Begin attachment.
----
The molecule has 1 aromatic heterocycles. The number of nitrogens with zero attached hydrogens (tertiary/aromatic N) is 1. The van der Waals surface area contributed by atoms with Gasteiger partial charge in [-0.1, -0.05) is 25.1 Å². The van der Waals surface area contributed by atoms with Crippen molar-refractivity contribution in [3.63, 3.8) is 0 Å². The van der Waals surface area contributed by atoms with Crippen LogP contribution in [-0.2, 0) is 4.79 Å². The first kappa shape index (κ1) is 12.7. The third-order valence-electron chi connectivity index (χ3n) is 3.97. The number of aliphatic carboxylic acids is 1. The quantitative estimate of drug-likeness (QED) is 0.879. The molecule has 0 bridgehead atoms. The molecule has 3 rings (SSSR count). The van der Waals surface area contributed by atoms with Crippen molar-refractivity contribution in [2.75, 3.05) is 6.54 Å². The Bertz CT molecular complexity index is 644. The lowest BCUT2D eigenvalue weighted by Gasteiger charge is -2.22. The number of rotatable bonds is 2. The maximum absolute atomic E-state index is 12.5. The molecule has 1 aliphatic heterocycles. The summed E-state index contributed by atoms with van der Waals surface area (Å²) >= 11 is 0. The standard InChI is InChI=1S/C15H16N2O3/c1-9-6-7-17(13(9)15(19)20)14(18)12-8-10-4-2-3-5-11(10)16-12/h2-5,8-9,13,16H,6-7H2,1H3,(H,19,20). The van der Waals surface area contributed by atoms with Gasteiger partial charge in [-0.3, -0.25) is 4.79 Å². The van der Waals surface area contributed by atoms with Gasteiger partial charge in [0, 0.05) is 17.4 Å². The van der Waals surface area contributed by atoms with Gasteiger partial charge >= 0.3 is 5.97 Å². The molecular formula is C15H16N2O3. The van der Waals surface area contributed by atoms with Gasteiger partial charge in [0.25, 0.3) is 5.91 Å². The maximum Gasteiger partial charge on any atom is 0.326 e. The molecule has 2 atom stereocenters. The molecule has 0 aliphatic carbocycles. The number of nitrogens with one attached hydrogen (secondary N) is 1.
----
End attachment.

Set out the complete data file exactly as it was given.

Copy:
The molecule has 1 aromatic heterocycles. The number of nitrogens with zero attached hydrogens (tertiary/aromatic N) is 1. The van der Waals surface area contributed by atoms with Gasteiger partial charge in [-0.1, -0.05) is 25.1 Å². The van der Waals surface area contributed by atoms with Crippen molar-refractivity contribution in [3.63, 3.8) is 0 Å². The van der Waals surface area contributed by atoms with Crippen LogP contribution in [-0.2, 0) is 4.79 Å². The first kappa shape index (κ1) is 12.7. The third-order valence-electron chi connectivity index (χ3n) is 3.97. The number of aliphatic carboxylic acids is 1. The quantitative estimate of drug-likeness (QED) is 0.879. The molecule has 0 bridgehead atoms. The molecule has 3 rings (SSSR count). The van der Waals surface area contributed by atoms with Crippen molar-refractivity contribution in [2.75, 3.05) is 6.54 Å². The Bertz CT molecular complexity index is 644. The lowest BCUT2D eigenvalue weighted by Gasteiger charge is -2.22. The number of rotatable bonds is 2. The maximum absolute atomic E-state index is 12.5. The molecule has 1 aliphatic heterocycles. The summed E-state index contributed by atoms with van der Waals surface area (Å²) >= 11 is 0. The standard InChI is InChI=1S/C15H16N2O3/c1-9-6-7-17(13(9)15(19)20)14(18)12-8-10-4-2-3-5-11(10)16-12/h2-5,8-9,13,16H,6-7H2,1H3,(H,19,20). The van der Waals surface area contributed by atoms with Gasteiger partial charge in [-0.3, -0.25) is 4.79 Å². The van der Waals surface area contributed by atoms with Gasteiger partial charge in [0, 0.05) is 17.4 Å². The van der Waals surface area contributed by atoms with Gasteiger partial charge >= 0.3 is 5.97 Å². The molecular formula is C15H16N2O3. The van der Waals surface area contributed by atoms with Gasteiger partial charge in [0.25, 0.3) is 5.91 Å². The maximum Gasteiger partial charge on any atom is 0.326 e. The molecule has 2 atom stereocenters. The molecule has 0 aliphatic carbocycles. The number of nitrogens with one attached hydrogen (secondary N) is 1.